HYDERABAD, India, June 5, 2013 /PRNewswire/ --
With food insecurity and malnutrition persisting as the greatest challenges facing humanity in the coming decades, Mr Bill Gates acknowledged the potential of ICRISAT's works on grain legumes and dryland cereals in helping millions of smallholders farmers in the drylands of Asia and sub-Saharan Africa lift themselves out of hunger, malnutrition and poverty.
Mr Bill Gates, Co-chair of the Bill & Melinda Gates Foundation, visited the International Crops Research Institute for the Semi-Arid Tropics (ICRISAT) headquarters in Patancheru, Hyderabad on Thursday, 30 May. This was Mr Gates' first visit to this Institute where he held discussions with the management and several key scientists to gain a better appreciation of the foundation's research for development investments to ICRISAT.
"ICRISAT crops are great - as they target millions of smallholder farmers globally," said Mr Gates. The tour highlighted the uniqueness and importance of the works and initiatives of ICRISAT and its partners, particularly in providing modern crop improvement technologies and best management practices on once 'orphan' or neglected crops like grain legumes and dryland cereals.
"The drylands are home to 644 million poorest of the poor, and highly nutritious, drought-tolerant crops such as grain legumes and dryland cereals are the best bets for smallholder farmers in these marginal environments to survive and improve their livelihoods," explains Dr William Dar, ICRISAT Director General.
Dr David Hoisington, ICRISAT Deputy Director General for Research, highlighted the case of grain legumes and dryland cereals: "Chickpea, pigeonpea and groundnut are the 'poor people's meat' - crucial for ending global malnutrition. Sorghum and millets provide food security to the poorest people."
ICRISAT scientists demonstrated the different high-end sciences that the institute uses - genomics, bioinformatics, phenotyping and genetic engineering - all integrated or complementing each other as part of its crop improvement program for smallholder farming.
Considered as international public goods, scientists and national partners worldwide can have free access to ICRISAT's genotyping and phenotyping data, captured and analyzed through its work on bioinformatics, for their respective molecular breeding processes.
"That was cool!" was how Mr Gates reacted on ICRISAT's lysimeter facility for phenotyping, a first of its kind in the world and the largest within the CGIAR system. The facility is now being successfully used for measuring plant responses to water stress related to drought and climate change adaptation.
Mr Gates also engaged in a roundtable discussion with ICRISAT scientists on the impacts and challenges of applying the science on the ground. Two projects funded by the foundation were highlighted as the case: the HOPE project (Harnessing Opportunities for Productivity Enhancement of Sorghum and Millets) in sub-Saharan Africa and South Asia which seeks to increase by 30% the productivity of sorghum and millets in 200,000 farmers' fields; and the Tropical Legumes I & II project which aims to enhance productivity of six legume crops (groundnut, cowpea, common bean, chickpea, pigeonpea and soybean) by at least 20% through improved cultivars and management practices and the development of markets and value chains.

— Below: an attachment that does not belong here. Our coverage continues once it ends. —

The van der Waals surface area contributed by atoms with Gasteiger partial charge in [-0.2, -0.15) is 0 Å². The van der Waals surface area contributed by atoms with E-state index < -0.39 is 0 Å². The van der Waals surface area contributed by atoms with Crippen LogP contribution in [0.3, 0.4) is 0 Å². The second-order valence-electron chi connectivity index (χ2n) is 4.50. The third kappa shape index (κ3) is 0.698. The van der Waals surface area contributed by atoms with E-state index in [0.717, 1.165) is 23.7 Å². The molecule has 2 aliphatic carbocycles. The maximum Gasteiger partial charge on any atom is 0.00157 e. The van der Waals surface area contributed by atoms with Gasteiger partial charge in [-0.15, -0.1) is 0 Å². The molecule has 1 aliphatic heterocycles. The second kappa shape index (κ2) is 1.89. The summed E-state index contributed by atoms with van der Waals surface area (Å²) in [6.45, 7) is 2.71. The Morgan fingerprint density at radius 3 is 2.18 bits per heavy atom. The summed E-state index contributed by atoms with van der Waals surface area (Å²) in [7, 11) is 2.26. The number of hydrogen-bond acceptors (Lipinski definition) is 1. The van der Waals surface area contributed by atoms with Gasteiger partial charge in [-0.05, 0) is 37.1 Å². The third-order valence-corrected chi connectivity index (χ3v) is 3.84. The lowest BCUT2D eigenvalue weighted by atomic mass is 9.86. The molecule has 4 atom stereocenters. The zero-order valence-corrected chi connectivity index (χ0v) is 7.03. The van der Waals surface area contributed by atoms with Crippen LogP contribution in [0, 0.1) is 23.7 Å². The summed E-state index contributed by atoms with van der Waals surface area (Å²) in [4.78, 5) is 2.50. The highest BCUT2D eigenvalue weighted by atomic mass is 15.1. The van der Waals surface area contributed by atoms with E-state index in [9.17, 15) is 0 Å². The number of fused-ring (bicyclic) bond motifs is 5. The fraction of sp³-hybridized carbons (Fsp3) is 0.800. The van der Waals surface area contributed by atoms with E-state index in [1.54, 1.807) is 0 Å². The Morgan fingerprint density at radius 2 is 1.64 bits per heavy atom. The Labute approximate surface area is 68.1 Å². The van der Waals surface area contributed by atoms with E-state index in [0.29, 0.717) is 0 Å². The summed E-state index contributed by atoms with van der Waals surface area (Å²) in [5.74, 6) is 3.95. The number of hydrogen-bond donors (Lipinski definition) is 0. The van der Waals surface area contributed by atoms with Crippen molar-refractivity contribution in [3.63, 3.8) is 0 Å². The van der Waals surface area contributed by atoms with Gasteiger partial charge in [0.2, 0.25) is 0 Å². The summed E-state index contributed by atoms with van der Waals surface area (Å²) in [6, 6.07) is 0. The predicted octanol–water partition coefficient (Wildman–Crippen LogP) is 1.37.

The poor in the target areas of these two projects are the most malnourished, food-insecure in the world, unable to earn adequate incomes from agriculture which is their only source of food, nutrition and livelihoods. The impacts and achievements of these foundation-funded projects are now changing the lives of the poor, providing millions of smallholder farmers with tools and opportunities to boost their yields, increase their incomes, and build better lives for themselves and their families.
Recognizing the consistent and generous support of the Bill & Melinda Gates Foundation to the institute, ICRISAT honored Mr Bill Gates as their first Ambassador of Goodwill.
ICRISAT is a member of the CGIAR Consortium. CGIAR is a global agriculture research partnership for a food secure future.
The International Crops Research Institute for the Semi-Arid-Tropics (ICRISAT), http://www.icrisat.org, is a non-profit, non-political organization that conducts agricultural research for development in Asia and sub-Saharan Africa with a wide array of partners throughout the world. Covering 6.5 million square kilometers of land in 55 countries, the semi-arid tropics have over 2 billion people, and 644 million of these are the poorest of the poor. ICRISAT and its partners help empower these poor people to overcome poverty, hunger and a degraded environment through better agriculture.
ICRISAT is headquartered in Patancheru near Hyderabad, Andhra Pradesh, India, with two regional hubs and five country offices in sub-Saharan Africa. It is a member of the CGIAR Consortium.
CGIAR is a global agriculture research partnership for a food secure future. Its science is carried out by 15 research centers who are members of the CGIAR Consortium in collaboration with hundreds of partner organizations. http://www.cgiar.org
For more information, please contact: